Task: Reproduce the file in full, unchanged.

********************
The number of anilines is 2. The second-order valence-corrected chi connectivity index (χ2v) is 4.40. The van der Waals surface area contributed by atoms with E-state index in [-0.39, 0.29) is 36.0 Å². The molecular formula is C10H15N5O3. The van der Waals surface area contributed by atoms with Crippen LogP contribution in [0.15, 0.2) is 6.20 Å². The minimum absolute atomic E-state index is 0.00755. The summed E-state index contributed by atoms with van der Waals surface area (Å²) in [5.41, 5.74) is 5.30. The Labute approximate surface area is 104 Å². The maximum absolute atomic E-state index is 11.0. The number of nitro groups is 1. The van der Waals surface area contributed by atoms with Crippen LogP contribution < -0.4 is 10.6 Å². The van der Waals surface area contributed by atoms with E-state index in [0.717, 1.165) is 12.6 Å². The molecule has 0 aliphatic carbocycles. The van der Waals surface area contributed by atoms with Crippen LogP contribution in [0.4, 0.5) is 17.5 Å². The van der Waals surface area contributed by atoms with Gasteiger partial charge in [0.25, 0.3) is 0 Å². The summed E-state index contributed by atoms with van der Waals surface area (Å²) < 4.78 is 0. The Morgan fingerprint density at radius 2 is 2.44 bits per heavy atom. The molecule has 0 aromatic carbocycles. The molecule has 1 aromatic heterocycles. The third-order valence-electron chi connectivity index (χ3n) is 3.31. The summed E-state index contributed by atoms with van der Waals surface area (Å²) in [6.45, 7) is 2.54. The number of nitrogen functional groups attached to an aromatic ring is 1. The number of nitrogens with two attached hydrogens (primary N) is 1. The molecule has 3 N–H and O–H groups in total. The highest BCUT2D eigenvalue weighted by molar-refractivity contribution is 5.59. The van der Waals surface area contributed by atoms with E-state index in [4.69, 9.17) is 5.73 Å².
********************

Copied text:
The number of anilines is 2. The second-order valence-corrected chi connectivity index (χ2v) is 4.40. The van der Waals surface area contributed by atoms with E-state index in [-0.39, 0.29) is 36.0 Å². The molecular formula is C10H15N5O3. The van der Waals surface area contributed by atoms with Crippen LogP contribution in [0.15, 0.2) is 6.20 Å². The minimum absolute atomic E-state index is 0.00755. The summed E-state index contributed by atoms with van der Waals surface area (Å²) in [5.41, 5.74) is 5.30. The Labute approximate surface area is 104 Å². The maximum absolute atomic E-state index is 11.0. The number of nitro groups is 1. The van der Waals surface area contributed by atoms with Crippen LogP contribution < -0.4 is 10.6 Å². The van der Waals surface area contributed by atoms with E-state index in [0.717, 1.165) is 12.6 Å². The molecule has 0 aliphatic carbocycles. The van der Waals surface area contributed by atoms with Crippen LogP contribution in [0.4, 0.5) is 17.5 Å². The van der Waals surface area contributed by atoms with Gasteiger partial charge in [0.25, 0.3) is 0 Å². The summed E-state index contributed by atoms with van der Waals surface area (Å²) < 4.78 is 0. The Morgan fingerprint density at radius 2 is 2.44 bits per heavy atom. The molecule has 0 aromatic carbocycles. The molecule has 1 aromatic heterocycles. The third-order valence-electron chi connectivity index (χ3n) is 3.31. The summed E-state index contributed by atoms with van der Waals surface area (Å²) in [6.45, 7) is 2.54. The number of nitrogen functional groups attached to an aromatic ring is 1. The number of nitrogens with two attached hydrogens (primary N) is 1. The molecule has 3 N–H and O–H groups in total. The highest BCUT2D eigenvalue weighted by molar-refractivity contribution is 5.59. The van der Waals surface area contributed by atoms with E-state index in [4.69, 9.17) is 5.73 Å².